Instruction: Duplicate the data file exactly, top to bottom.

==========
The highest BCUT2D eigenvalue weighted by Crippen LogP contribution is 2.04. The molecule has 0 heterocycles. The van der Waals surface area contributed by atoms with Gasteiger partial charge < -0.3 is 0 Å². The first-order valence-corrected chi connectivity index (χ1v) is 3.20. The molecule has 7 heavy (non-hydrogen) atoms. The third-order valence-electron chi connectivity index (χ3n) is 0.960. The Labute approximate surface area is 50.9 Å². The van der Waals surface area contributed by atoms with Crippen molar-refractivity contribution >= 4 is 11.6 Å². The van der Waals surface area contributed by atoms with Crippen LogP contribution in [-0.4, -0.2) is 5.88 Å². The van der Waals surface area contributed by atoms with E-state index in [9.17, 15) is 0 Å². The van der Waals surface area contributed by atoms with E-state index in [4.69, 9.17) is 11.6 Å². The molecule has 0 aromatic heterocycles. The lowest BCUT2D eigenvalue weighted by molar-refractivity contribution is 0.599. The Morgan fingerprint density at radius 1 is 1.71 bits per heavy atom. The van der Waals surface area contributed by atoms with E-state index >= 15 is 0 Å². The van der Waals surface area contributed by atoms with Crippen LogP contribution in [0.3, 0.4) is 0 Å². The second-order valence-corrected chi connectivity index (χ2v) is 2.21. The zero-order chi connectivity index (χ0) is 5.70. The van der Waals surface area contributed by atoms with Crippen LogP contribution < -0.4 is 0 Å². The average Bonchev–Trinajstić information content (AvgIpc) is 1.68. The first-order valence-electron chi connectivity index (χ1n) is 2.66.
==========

The highest BCUT2D eigenvalue weighted by Crippen LogP contribution is 2.04. The molecule has 0 heterocycles. The van der Waals surface area contributed by atoms with Gasteiger partial charge < -0.3 is 0 Å². The first-order valence-corrected chi connectivity index (χ1v) is 3.20. The molecule has 7 heavy (non-hydrogen) atoms. The third-order valence-electron chi connectivity index (χ3n) is 0.960. The Labute approximate surface area is 50.9 Å². The van der Waals surface area contributed by atoms with Crippen molar-refractivity contribution >= 4 is 11.6 Å². The van der Waals surface area contributed by atoms with Crippen LogP contribution in [-0.4, -0.2) is 5.88 Å². The van der Waals surface area contributed by atoms with E-state index in [9.17, 15) is 0 Å². The van der Waals surface area contributed by atoms with E-state index in [4.69, 9.17) is 11.6 Å². The molecule has 0 aromatic heterocycles. The lowest BCUT2D eigenvalue weighted by molar-refractivity contribution is 0.599. The Morgan fingerprint density at radius 1 is 1.71 bits per heavy atom. The van der Waals surface area contributed by atoms with E-state index >= 15 is 0 Å². The van der Waals surface area contributed by atoms with Crippen LogP contribution in [0.3, 0.4) is 0 Å². The second-order valence-corrected chi connectivity index (χ2v) is 2.21. The zero-order chi connectivity index (χ0) is 5.70. The van der Waals surface area contributed by atoms with Crippen LogP contribution < -0.4 is 0 Å². The average Bonchev–Trinajstić information content (AvgIpc) is 1.68. The first-order valence-electron chi connectivity index (χ1n) is 2.66.